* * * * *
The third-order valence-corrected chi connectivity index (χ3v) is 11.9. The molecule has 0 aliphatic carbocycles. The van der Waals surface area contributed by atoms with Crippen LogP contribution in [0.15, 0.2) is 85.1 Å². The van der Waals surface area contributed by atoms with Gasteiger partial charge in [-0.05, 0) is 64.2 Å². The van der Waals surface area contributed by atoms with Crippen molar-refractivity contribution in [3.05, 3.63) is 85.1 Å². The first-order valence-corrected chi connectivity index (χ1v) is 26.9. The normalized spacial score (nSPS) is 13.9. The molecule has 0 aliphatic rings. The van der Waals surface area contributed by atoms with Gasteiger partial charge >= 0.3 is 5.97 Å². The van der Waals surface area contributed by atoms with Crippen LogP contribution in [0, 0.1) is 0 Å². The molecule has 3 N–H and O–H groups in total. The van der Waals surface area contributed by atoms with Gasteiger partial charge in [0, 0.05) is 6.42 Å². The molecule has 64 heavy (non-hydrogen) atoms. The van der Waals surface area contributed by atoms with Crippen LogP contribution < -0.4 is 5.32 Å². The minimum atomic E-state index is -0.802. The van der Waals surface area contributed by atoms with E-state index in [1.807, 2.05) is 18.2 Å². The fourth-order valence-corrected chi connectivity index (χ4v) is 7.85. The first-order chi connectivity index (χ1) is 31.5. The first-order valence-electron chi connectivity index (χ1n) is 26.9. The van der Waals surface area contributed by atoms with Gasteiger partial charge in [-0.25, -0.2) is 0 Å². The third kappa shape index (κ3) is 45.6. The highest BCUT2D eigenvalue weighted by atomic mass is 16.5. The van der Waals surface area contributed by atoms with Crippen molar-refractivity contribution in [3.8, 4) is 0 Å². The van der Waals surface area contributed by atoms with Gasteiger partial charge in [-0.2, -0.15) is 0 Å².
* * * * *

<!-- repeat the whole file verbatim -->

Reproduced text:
The third-order valence-corrected chi connectivity index (χ3v) is 11.9. The molecule has 0 aliphatic carbocycles. The van der Waals surface area contributed by atoms with Crippen LogP contribution in [0.15, 0.2) is 85.1 Å². The van der Waals surface area contributed by atoms with Gasteiger partial charge in [-0.05, 0) is 64.2 Å². The van der Waals surface area contributed by atoms with Crippen molar-refractivity contribution in [3.05, 3.63) is 85.1 Å². The first-order valence-corrected chi connectivity index (χ1v) is 26.9. The normalized spacial score (nSPS) is 13.9. The molecule has 0 aliphatic rings. The van der Waals surface area contributed by atoms with Gasteiger partial charge >= 0.3 is 5.97 Å². The van der Waals surface area contributed by atoms with Crippen LogP contribution in [0, 0.1) is 0 Å². The molecule has 3 N–H and O–H groups in total. The van der Waals surface area contributed by atoms with Gasteiger partial charge in [0, 0.05) is 6.42 Å². The molecule has 64 heavy (non-hydrogen) atoms. The van der Waals surface area contributed by atoms with Crippen LogP contribution < -0.4 is 5.32 Å². The minimum atomic E-state index is -0.802. The van der Waals surface area contributed by atoms with E-state index in [1.807, 2.05) is 18.2 Å². The fourth-order valence-corrected chi connectivity index (χ4v) is 7.85. The first-order chi connectivity index (χ1) is 31.5. The first-order valence-electron chi connectivity index (χ1n) is 26.9. The van der Waals surface area contributed by atoms with Gasteiger partial charge in [-0.25, -0.2) is 0 Å². The third kappa shape index (κ3) is 45.6. The highest BCUT2D eigenvalue weighted by atomic mass is 16.5. The van der Waals surface area contributed by atoms with Crippen molar-refractivity contribution in [3.8, 4) is 0 Å². The van der Waals surface area contributed by atoms with Gasteiger partial charge in [-0.2, -0.15) is 0 Å².